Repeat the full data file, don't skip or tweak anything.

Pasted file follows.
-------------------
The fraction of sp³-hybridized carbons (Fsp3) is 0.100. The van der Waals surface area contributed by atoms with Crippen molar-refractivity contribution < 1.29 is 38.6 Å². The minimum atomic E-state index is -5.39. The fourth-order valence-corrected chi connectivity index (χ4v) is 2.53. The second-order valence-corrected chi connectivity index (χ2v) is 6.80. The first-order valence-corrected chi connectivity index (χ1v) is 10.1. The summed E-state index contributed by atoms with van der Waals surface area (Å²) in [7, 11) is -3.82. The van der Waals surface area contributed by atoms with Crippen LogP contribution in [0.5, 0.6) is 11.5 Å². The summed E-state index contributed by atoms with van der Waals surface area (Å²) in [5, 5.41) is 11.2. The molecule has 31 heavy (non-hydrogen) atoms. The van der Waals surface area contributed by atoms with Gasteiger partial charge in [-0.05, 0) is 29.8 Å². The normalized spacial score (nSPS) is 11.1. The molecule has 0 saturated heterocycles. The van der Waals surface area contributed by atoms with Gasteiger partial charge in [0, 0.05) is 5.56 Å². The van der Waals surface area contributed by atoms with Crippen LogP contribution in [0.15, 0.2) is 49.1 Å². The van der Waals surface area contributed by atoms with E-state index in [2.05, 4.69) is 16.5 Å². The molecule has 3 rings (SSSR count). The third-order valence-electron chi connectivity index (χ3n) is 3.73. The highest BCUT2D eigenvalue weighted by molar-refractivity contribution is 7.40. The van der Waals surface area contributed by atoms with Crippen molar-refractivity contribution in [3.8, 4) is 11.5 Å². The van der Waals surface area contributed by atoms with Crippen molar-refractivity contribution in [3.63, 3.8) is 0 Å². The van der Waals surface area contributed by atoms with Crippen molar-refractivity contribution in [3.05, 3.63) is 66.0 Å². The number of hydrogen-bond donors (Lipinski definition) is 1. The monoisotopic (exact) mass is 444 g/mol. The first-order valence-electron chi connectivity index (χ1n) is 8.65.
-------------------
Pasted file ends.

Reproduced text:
The fraction of sp³-hybridized carbons (Fsp3) is 0.100. The van der Waals surface area contributed by atoms with Crippen molar-refractivity contribution < 1.29 is 38.6 Å². The minimum atomic E-state index is -5.39. The fourth-order valence-corrected chi connectivity index (χ4v) is 2.53. The second-order valence-corrected chi connectivity index (χ2v) is 6.80. The first-order valence-corrected chi connectivity index (χ1v) is 10.1. The summed E-state index contributed by atoms with van der Waals surface area (Å²) in [7, 11) is -3.82. The van der Waals surface area contributed by atoms with Crippen LogP contribution in [0.5, 0.6) is 11.5 Å². The summed E-state index contributed by atoms with van der Waals surface area (Å²) in [5, 5.41) is 11.2. The molecule has 31 heavy (non-hydrogen) atoms. The van der Waals surface area contributed by atoms with Gasteiger partial charge in [-0.05, 0) is 29.8 Å². The normalized spacial score (nSPS) is 11.1. The molecule has 0 saturated heterocycles. The van der Waals surface area contributed by atoms with Gasteiger partial charge in [0, 0.05) is 5.56 Å². The van der Waals surface area contributed by atoms with Crippen LogP contribution in [0.15, 0.2) is 49.1 Å². The van der Waals surface area contributed by atoms with E-state index in [2.05, 4.69) is 16.5 Å². The molecule has 3 rings (SSSR count). The third-order valence-electron chi connectivity index (χ3n) is 3.73. The highest BCUT2D eigenvalue weighted by molar-refractivity contribution is 7.40. The van der Waals surface area contributed by atoms with Crippen molar-refractivity contribution in [3.8, 4) is 11.5 Å². The van der Waals surface area contributed by atoms with Crippen molar-refractivity contribution in [3.63, 3.8) is 0 Å². The van der Waals surface area contributed by atoms with Crippen molar-refractivity contribution in [3.05, 3.63) is 66.0 Å². The number of hydrogen-bond donors (Lipinski definition) is 1. The monoisotopic (exact) mass is 444 g/mol. The first-order valence-electron chi connectivity index (χ1n) is 8.65.